Microbially produced phytotoxins and plant disease management
Pathogenic fungi and bacteria often damage their host (plants) tissues by producing toxic metabolites, which induced various symptoms such as necrosis, chlorosis, wilting, water soaking and eventually the death of plants. These toxic metabolites also known is one of the weapons used by pathogen inducing disease condition in susceptible host plants. Many pathogens are known to produce toxins both in vitro and in vivo and these toxins have been implicated in the symptom development on the host tissues. Many of these phytotoxic metabolites have also been extracted from diseased plant tissues. Based on the reactions of host crops to the toxic metabolites of respective hosts, methods of rapid screening of germplasm for resistance to plant diseases have been developed. Their application has successfully resulted in resistant lines in some tropical crops like cowpea, cassava, maize, yam, and soybean. Nowadays, these evaluation techniques are becoming an important complement to classical breeding methods. The knowledge of the inactivation of microbial toxins has led to the use of microbial enzymes to inactivate phytotoxins thereby reducing incidence and severity of disease induced by microbial toxins. Considering the increasing awareness of herbicide resistance, and the restriction of the use of chemical pesticides in agriculture against plant pathogens, novel compounds from microorganisms also provided new environmentally friendly bio-herbicides for the control of parasitic weeds that are normally difficult to control.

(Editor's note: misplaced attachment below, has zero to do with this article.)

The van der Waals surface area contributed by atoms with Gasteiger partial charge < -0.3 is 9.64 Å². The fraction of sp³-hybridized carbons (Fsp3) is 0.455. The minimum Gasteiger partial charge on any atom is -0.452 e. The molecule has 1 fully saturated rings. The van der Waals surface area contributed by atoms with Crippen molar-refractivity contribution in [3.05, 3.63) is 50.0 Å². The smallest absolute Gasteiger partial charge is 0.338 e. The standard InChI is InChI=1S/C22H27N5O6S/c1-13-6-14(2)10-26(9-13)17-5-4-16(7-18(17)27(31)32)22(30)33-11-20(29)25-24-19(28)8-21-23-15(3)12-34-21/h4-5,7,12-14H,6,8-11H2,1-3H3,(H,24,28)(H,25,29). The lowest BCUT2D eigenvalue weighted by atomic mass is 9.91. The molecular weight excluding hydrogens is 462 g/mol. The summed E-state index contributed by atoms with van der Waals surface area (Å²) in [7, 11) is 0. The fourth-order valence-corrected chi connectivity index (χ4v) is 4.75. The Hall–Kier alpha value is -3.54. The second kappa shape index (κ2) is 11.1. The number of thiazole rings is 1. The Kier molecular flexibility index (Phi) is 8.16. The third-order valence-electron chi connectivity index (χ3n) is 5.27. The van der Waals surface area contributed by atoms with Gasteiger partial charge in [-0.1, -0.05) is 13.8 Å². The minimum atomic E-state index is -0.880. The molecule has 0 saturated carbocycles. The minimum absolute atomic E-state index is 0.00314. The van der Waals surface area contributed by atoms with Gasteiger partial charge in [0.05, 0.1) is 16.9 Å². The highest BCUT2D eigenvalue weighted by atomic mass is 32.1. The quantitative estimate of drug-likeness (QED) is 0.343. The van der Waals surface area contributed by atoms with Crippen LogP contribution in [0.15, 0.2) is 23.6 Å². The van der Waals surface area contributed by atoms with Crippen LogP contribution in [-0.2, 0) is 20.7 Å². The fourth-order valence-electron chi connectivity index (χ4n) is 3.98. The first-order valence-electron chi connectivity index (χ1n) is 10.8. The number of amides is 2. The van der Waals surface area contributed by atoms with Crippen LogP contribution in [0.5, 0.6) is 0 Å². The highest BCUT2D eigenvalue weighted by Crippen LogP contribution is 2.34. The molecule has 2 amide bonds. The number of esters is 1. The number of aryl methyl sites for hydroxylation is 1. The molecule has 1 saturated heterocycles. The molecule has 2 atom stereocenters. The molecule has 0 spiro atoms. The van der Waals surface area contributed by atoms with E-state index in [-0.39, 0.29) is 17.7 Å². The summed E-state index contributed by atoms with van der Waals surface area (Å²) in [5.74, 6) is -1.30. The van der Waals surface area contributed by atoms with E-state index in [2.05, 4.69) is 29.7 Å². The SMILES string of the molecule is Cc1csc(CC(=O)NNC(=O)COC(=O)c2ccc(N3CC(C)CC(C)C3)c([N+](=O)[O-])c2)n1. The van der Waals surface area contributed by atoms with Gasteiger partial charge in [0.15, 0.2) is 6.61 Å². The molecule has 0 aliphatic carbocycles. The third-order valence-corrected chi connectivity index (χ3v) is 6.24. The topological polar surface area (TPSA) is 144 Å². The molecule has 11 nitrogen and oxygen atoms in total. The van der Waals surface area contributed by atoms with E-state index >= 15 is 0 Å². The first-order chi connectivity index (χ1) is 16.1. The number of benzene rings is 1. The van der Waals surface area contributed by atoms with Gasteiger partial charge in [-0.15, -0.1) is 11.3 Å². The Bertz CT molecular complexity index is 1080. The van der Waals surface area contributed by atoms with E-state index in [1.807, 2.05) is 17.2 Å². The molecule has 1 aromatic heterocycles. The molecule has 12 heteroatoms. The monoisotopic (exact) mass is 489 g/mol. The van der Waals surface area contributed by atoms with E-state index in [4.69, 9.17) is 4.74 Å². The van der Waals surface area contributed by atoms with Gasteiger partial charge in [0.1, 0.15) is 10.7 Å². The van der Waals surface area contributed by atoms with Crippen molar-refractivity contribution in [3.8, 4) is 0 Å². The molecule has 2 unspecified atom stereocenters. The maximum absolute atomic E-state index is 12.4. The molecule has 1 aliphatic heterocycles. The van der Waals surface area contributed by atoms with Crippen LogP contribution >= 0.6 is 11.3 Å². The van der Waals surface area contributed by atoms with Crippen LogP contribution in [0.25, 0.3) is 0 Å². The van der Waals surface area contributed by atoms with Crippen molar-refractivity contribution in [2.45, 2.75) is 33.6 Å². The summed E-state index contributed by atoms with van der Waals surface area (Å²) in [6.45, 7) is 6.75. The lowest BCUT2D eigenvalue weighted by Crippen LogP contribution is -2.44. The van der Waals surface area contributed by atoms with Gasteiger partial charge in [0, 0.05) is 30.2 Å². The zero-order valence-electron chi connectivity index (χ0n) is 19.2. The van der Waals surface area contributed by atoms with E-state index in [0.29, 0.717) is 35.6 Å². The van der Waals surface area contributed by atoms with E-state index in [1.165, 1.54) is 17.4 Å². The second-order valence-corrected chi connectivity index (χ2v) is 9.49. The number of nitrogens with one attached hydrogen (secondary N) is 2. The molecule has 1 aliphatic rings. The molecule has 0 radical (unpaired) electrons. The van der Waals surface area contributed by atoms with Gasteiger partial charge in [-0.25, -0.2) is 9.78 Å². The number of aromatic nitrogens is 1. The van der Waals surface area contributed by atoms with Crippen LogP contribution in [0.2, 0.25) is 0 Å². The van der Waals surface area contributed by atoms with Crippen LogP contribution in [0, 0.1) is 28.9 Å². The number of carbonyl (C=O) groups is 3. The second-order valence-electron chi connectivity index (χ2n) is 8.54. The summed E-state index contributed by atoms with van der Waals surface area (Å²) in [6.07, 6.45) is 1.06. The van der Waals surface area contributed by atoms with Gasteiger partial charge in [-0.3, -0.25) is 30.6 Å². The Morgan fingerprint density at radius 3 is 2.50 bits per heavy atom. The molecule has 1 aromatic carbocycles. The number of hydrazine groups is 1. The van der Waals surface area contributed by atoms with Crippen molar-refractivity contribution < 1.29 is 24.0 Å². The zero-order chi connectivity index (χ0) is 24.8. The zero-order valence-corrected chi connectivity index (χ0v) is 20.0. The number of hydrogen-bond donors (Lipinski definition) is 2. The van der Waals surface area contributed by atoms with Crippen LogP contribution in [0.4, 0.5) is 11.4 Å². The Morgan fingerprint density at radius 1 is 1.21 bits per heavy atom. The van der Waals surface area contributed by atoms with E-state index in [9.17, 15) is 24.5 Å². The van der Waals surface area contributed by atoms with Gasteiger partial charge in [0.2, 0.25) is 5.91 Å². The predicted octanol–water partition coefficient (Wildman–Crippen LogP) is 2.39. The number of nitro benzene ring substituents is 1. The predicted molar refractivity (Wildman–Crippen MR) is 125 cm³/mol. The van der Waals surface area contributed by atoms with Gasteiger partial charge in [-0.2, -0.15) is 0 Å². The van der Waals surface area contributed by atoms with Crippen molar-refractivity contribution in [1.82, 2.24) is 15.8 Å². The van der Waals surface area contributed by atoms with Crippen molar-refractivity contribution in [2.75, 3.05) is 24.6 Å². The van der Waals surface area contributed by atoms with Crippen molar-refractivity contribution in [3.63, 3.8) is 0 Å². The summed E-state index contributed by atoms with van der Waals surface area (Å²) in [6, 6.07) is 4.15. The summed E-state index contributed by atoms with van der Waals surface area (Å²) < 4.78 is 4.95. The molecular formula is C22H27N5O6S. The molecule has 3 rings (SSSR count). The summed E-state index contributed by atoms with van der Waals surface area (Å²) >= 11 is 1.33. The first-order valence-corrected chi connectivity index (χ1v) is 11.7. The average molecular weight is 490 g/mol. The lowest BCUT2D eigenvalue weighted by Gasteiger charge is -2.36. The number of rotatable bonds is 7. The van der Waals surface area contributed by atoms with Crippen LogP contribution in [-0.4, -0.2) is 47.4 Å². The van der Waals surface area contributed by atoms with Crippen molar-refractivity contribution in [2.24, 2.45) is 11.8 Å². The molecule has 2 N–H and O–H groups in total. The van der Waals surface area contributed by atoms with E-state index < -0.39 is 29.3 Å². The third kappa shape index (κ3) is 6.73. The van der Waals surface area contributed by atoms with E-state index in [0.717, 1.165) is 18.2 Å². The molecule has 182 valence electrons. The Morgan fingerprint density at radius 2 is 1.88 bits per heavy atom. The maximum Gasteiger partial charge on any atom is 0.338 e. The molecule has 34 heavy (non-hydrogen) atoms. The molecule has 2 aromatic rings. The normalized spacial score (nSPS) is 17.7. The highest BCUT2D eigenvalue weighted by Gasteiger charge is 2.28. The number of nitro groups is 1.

Keywords: Microbial toxins, phytotoxins, toxic metabolites, disease managements, pathogenicity , toxigenicity, host specific toxins, non host specific toxins